Infantile colic


Colicky babies cry constantly and hard at about the same time each day at least 3 days a week, but they are otherwise healthy. Often, nothing you do seems to help them feel better. Although colic can be upsetting for both you and your baby, it won’t last too long. It usually begins at about 2 weeks of age and goes away by the fourth month. About one in five babies develops colic.

Signs and Symptoms

All babies get fussy sometimes, but not all have colic. It may be colic if

  • Your baby cries for more than 3 hours on at least three occasions a week over the course of at least 3 weeks, but is otherwise healthy.
  • Your baby kicks a lot, pulls his legs up close, and makes tight fists.
  • Your baby's tummy seems hard, and the baby burps and passes gas often.
  • The crying sounds like your baby is in great pain.
  • Your baby spits up frequently after feeding.

What Causes It?

Babies with colic often look like their stomach hurts, and some stop crying after they pass gas or have a bowel movement. But no one knows what actually causes colic. Possible causes include one or more of the following:

  • The baby's nervous or digestive system may be immature.
  • The baby needs comforting, or is over- or under-stimulated.
  • The baby swallows air, especially when feeding.
  • The baby may be reacting to something in the mother's diet (if the baby is breastfed).
  • The baby has allergies to some foods, such as milk (if the baby is on formula).

What to Expect at Your Provider's Office

The health care provider will ask if your baby is eating well and gaining weight or has diarrhea, fever, or unusual stools. If you are breastfeeding, the health care provider may ask about foods you have eaten. If the doctor thinks your baby has colic, you can work together to find ways to make your baby feel better.

The health care provider will also encourage you to take care of yourself, like taking a break or getting help if you are afraid you will harm your baby. Remember that colic usually disappears between 4 - 6 months of age. If the treatments you choose do not work, your child's pediatrician may check for other problems, such as a digestive problem or allergy.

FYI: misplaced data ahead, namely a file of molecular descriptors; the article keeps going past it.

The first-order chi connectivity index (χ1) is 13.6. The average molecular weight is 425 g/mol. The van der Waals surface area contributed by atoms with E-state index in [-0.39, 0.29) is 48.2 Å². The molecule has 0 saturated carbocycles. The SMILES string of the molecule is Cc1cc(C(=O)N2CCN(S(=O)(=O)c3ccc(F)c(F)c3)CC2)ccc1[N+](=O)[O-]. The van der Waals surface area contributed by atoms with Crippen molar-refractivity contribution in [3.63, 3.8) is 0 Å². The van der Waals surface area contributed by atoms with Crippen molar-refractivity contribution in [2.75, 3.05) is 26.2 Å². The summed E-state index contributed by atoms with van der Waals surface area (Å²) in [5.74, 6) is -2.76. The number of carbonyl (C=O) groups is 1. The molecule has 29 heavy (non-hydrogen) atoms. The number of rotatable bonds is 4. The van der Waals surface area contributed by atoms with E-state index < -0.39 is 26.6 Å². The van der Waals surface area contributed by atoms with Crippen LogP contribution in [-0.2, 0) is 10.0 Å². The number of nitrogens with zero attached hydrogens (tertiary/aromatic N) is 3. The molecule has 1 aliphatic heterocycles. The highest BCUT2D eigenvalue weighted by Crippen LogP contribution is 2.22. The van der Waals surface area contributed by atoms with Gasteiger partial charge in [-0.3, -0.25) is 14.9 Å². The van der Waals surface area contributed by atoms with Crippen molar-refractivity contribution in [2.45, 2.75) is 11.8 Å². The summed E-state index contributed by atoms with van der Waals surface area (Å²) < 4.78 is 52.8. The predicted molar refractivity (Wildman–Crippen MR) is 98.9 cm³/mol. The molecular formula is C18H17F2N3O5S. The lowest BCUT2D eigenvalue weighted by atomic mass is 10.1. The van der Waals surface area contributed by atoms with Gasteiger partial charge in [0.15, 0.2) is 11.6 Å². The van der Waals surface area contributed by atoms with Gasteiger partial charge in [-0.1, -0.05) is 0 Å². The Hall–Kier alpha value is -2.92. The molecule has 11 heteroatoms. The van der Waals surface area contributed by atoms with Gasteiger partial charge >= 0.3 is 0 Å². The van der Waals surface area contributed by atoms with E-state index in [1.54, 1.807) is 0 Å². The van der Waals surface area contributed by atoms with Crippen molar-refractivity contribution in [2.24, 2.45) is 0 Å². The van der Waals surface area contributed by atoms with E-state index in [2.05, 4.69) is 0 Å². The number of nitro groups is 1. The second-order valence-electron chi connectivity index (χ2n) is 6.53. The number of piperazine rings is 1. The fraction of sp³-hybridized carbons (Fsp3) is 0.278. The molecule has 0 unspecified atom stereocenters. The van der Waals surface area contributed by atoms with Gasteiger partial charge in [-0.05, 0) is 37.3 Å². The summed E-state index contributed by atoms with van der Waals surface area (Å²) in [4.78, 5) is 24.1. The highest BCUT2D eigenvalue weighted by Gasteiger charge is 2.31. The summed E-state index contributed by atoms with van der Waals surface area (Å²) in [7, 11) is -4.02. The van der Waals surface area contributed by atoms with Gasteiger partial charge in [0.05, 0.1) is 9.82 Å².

Treatment Options

  • If breastfeeding, nurse whenever your baby seems hungry, usually every 2 - 3 hours. Try avoiding caffeine, dairy products, citrus fruits, soy products, broccoli, cauliflower, cabbage, and spicy foods. Elevate your infant's head during and after feedings.
  • If bottle-feeding, ask your baby's pediatrician to recommend a formula that is not based on cow's milk and that is not iron-fortified. Keep the baby in a sitting position when feeding, and massage her back to get rid of gas bubbles. Burp after every ounce or two of formula.
  • Try the "colic carry" -- Place your baby, chest down, on your extended forearm, with his head supported by your hand and his legs on either side of your elbow. Use your other hand to provide additional support and walk around with the baby.
  • Hold your baby close, offer a pacifier, try rocking or rubbing your baby’s back or stomach, give your baby a warm bath, take a car ride with the baby, play soft music, or use an infant swing to ease the crying.

Drug Therapies

No drugs are recommended, although simethicone (Mylicon), an over-the-counter gas remedy, may be helpful for some babies.

Complementary and Alternative Therapies

Eliminating foods that cause gas and using supportive herbal or homeopathic therapies may help your baby’s colic. In some cases, colic may be caused by a hidden food allergy and you may need to switch formula or food. A qualified natural health care provider can help you find nutritious hypo-allergenic foods for your child. If you are breastfeeding, eliminating foods that may cause gas or allergies from your diet may help. In addition, playing soft music, rocking your baby, or using "white noise" (for example, a dryer or even a vacuum cleaner) may help soothe your infant. Placing your baby in a dim, quiet room may help calm the baby. Use alternative therapies only under the supervision of a trained health care provider, and always keep your baby's pediatrician informed of any dietary changes or therapies you may be considering. If you are using any supplements for your infant, make sure they are from a trusted source and a brand the doctor is familiar with.

Nutrition and Supplements

Probiotics -- Some research suggests that these “friendly bacteria” may help reduce symptoms of colic, although more study is needed to know for sure. Acidophilus (especially Bifidus spp.) can be given to both a breastfeeding mother and a bottlefed baby. For a baby, make sure you use acidophilus formulas specifically formulated for infants; do not use adult formulas. Some acidophilus products may need refrigeration. Read the label carefully and follow the directions, and talk to your baby's pediatrician.